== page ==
City to help fund renovations at HCMC Long Term Care Unit

ORIGINALLY WRITTEN DON RATZLAFF
If its request for tax-credit funding through the state is approved, Hillsboro Community Medical Center will receive sufficient contributions from the city for major renovations to the exterior of the hospital’s long-term care unit.

The Hillsboro City Council agreed at a special meeting Wednesday to provide an estimated $114,000 through its Public Building Commission to help finance the project, which is intended to create a more inviting environment for potential residents.

The $114,000 would be provided by the city if HCMC’s request for $250,000 in tax-credit funding is approved by the state to finance the estimated $364,000 project. The council authorized a letter to that effect to go with the grant application.

The tax-credit program is the same one HCMC used to pay for most of the cost of its new main entrance, which was completed in late 2005.

Mayor Delores Dalke noted the exterior improvements for the long-term care unit are in addition to the $60,000 the council approved earlier this year to make interior improvements to the long-term care unit.

The exterior project would:

fill in and regrade the existing parking lot and install a new parking lot required for a new upper-level entrance.

improve the existing day room and living room spaces;

remove the existing northwest entry canopy and construct a new sun porch day room.

Dalke said the project would complement the culture-change strategies the LTCU already has implemented.

“They have done a lot of things inside,” Dalke said. “It’s a lot more resident-friendly now than what it was.”

HCMC will find out July 1 if its request for tax-credit funding has been approved.

Hillsboro Heights pricing

The council agreed to consider a proposal at its next meeting to increase the sale price of the remaining lots in the Hillsboro Heights commercial development along U.S. Highway 56.

Dalke acknowledged that raising the price for the lots runs counter to the recent trend of cities giving away lots to lure economic development.

“(Locating in Hillsboro Heights is) becoming desirable because of who’s out there; it’s drawing more people to the area,” she said.

“If we have to work with a prospect and make some concessions, we can do that. I just think we’re selling them way too cheap at this point.”

Currently, lots in Hillsboro Heights are priced in three tiers: the row of lots nearest the highway sell for a per-acre price of $20,000, the next tier for $15,000 and the tier furthest from the highway for $12,000.

Dalke said she will develop a new pricing schedule for the next meeting. It will be based on a higher per-acre rate, but will be communicated to potential buyers on a per-lot basis.

Dalke said the activity within Hillsboro Heights has been bolstered by the increase in highway traffic in the past year or so.

“When you look at the traffic maps and the amount of traffic that goes past there now, you have to go almost to McPherson to pick up the amount of traffic,” she said. “That’s a desirable place to be.”

As for competing with communities that give away land to lure new businesses, Dalke said she learned at a recent conference that free land isn’t a significant factor in the recruiting process.

“You cannot give away stuff for economic development because there will always be somebody offering them less than what you are,” she said. “You have to convince them you’re the place they want to be. You have to have the other things to go with it. Cheap land is not one of the things that gives you economic development.”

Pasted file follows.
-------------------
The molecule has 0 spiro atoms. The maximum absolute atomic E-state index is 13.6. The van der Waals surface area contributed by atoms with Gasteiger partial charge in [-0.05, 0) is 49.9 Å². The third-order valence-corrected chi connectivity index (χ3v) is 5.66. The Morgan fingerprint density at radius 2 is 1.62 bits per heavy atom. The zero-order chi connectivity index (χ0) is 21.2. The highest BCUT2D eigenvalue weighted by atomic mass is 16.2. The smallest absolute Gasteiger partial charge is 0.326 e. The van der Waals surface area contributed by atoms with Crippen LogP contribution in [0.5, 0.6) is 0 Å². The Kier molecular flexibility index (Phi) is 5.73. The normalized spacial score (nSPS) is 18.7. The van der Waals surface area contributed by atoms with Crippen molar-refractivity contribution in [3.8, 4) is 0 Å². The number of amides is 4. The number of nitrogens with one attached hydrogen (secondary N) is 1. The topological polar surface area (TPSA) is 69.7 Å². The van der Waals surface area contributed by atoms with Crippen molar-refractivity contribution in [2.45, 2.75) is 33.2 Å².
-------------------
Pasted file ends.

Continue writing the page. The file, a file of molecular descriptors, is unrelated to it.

Progress on lake water

In his report to the council, Garrett said he felt some progress was made at a meeting earlier in the week about the blue-green algae problem at Marion Reservoir.

The meeting involved a variety of officials, including city, county and the U.S. Army Corps of Engineers.

“I think we’re getting closer to something where we can have some action on these various issues,” Garrett said.

Chief among them is launching a study through the Corps of Engineers to evaluate the situation and possible solutions. Completing the study is necessary before any money will be designated toward solutions.

“We’re going to have to work with the Corps if we’re ever going to get federal funds in order to cure the problems,” said Dalke, who also attended the meeting.

She added that even if the study begins expeditiously, it will be 2010 at the earliest before it is completed-and then potential solutions must enter the funding phase before any are applied.

“I don’t think most of us will be around this table by the time the solution comes-unless you guys are going to be here as long as I’ve been here,” she said to the council members. “But if we don’t start it will never get there.”

Other business

In other matters, the council:

heard Garrett said he and Mike Duerksen, head of the city electrical department, attended a recent meeting of the Kansas Power Pool, a consortium of municipalities joining forces for more negotiating leverage when individual contracts with Westar expire in 2007.

“I think that puts us in good stead, when our contract with Westar is up, to know the best way to go to keep our utilities at the most affordable price,” Garrett said. “We’re in the best position of all the communities around us.”

Coryea noted “there is a dump-truck load of sand” in the the gutters along the Main Street business district, and said he’d volunteer to run the street sweeper once a week if it would help.

Garrett declined the offer, but also challenged Coryea’s suggestion that the sand was coming from the brick ribbon along the Main Street sidewalks. Garrett said most of the sand was more likely blown into town by strong winds this spring.

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